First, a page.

‘Absent No More’ workshop seeks to break single parent cycle

Alberta youth worker, activist and father Conway Kootenay wants to bring his ‘Absent No More’ workshop, aimed towards absentee fathers, to Meadow Lake. (Photo courtesy Mercedes Kootenay Ward)

Alberta youth worker, activist and father Conway Kootenay wants to bring his ‘Absent No More’ workshop, aimed towards absentee fathers, to Meadow Lake. (Photo courtesy Mercedes Kootenay Ward)

It’s a subject not everyone wants to talk about.

A 2011 Conference Board of Canada report found northern Saskatchewan had by far the highest rate of single-parent families in the country, at 37.5 percent, ahead of northern Manitoba and Kitikmeot, Nunavut.

The issue does not affect everyone equally. Aboriginal women, in particular, are disproportionally represented among single moms in the province. According to 2006 statistics from the Government of Saskatchewan, one in four Aboriginal women in the province is a single mom.

And that’s something Morinville, Alta. youth worker Conway Kootenay says needs to change.

Kootenay is not a sociologist, but merely a father of two with a message. He’s the founder of ‘Absent No More,’ a workshop aimed at getting absentee fathers back into their children’s lives. He believes that while most mothers form an instant bond with their child, the onus is on fathers to make an effort to be a part of their children’s lives.

“From a basic, fundamental human outlook, I think not having a father affects a child greatly,” Kootenay said. “It’s one thing to get it from a mother, because that’s there naturally. In a father, it’s different. In a child’s life, the father is the one person who basically chooses to either be in that child’s life or not be in that child’s life.”

And Kootenay believes that decision can have lasting repercussions on a child’s mental and emotional development.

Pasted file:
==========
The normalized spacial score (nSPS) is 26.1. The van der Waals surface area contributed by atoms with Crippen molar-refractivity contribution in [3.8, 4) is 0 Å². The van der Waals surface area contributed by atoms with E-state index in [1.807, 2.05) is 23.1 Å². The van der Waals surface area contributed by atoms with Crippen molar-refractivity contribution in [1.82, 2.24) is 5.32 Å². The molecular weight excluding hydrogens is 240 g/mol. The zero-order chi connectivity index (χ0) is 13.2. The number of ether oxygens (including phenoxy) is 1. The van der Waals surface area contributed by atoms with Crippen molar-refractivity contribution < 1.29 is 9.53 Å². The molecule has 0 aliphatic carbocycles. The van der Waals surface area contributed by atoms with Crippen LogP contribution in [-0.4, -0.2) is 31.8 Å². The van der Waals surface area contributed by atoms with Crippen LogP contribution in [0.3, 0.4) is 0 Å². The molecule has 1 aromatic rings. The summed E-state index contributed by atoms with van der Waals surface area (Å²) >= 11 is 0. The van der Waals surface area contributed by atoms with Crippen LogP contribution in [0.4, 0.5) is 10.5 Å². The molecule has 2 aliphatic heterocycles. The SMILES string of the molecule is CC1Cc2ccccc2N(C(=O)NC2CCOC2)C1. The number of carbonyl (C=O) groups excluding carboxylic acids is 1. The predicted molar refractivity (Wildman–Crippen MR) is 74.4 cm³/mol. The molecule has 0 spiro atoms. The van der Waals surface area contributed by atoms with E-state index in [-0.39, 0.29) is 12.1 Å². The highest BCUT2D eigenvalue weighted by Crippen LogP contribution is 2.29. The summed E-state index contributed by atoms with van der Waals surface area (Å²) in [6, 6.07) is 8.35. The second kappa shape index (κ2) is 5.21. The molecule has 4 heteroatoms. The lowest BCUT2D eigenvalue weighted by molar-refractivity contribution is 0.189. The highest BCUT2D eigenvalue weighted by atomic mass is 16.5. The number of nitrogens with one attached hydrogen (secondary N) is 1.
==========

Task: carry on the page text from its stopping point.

And the statistics back that up.

According to research cited by the Canadian Children’s Rights Council, children who grow up fatherless are significantly more likely to become involved in crime, substance abuse and to drop out of high school.

Single moms in Saskatchewan tend to have lower average incomes than their counterparts, but face a higher cost of living. This is compounded by the north’s higher rates of unemployment, crowded/inadequate housing and isolation.

And while being a provider and helping to supply food, clothing and shelter is an important role for fathers, Kootenay says it also goes far beyond that.

“What’s even more important than that is loving my kids,” he said. “Giving my kids hugs, telling my daughters they’re beautiful every day, things like that.”

According to his own experience, Kootenay says many women who grow up without a father in their life don’t feel valued by men, which undermines their vital role in society.

“I can see a lot of that void in these young girls, so they search for (attention), whether it be through promiscuity, whether it’s just someone saying they’re beautiful, because they don’t have that at home,” he said.

“And so they repeat that cycle, and now they’re single moms.”

Absentee fathers present a different challenge for boys.